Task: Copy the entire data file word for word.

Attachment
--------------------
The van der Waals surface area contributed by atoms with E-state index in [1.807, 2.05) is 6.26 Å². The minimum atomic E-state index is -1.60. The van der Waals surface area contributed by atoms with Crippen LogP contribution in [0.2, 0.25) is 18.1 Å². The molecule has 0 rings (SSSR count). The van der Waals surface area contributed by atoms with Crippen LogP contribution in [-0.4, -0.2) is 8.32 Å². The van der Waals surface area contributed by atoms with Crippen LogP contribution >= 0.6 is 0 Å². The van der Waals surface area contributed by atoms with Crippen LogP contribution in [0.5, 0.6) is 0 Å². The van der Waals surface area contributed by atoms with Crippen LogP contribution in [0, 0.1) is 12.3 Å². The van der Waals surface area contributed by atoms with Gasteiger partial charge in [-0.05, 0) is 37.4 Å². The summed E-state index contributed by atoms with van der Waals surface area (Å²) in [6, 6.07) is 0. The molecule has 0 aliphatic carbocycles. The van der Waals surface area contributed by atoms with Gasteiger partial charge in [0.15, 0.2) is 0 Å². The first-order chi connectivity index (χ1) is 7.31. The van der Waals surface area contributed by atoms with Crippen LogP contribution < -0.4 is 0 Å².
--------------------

The van der Waals surface area contributed by atoms with E-state index in [1.807, 2.05) is 6.26 Å². The minimum atomic E-state index is -1.60. The van der Waals surface area contributed by atoms with Crippen LogP contribution in [0.2, 0.25) is 18.1 Å². The molecule has 0 rings (SSSR count). The van der Waals surface area contributed by atoms with Crippen LogP contribution in [-0.4, -0.2) is 8.32 Å². The van der Waals surface area contributed by atoms with Crippen LogP contribution >= 0.6 is 0 Å². The van der Waals surface area contributed by atoms with Crippen LogP contribution in [0.5, 0.6) is 0 Å². The van der Waals surface area contributed by atoms with Crippen LogP contribution in [0, 0.1) is 12.3 Å². The van der Waals surface area contributed by atoms with Gasteiger partial charge in [-0.05, 0) is 37.4 Å². The summed E-state index contributed by atoms with van der Waals surface area (Å²) in [6, 6.07) is 0. The molecule has 0 aliphatic carbocycles. The van der Waals surface area contributed by atoms with Gasteiger partial charge in [0.15, 0.2) is 0 Å². The first-order chi connectivity index (χ1) is 7.31. The van der Waals surface area contributed by atoms with Crippen LogP contribution < -0.4 is 0 Å².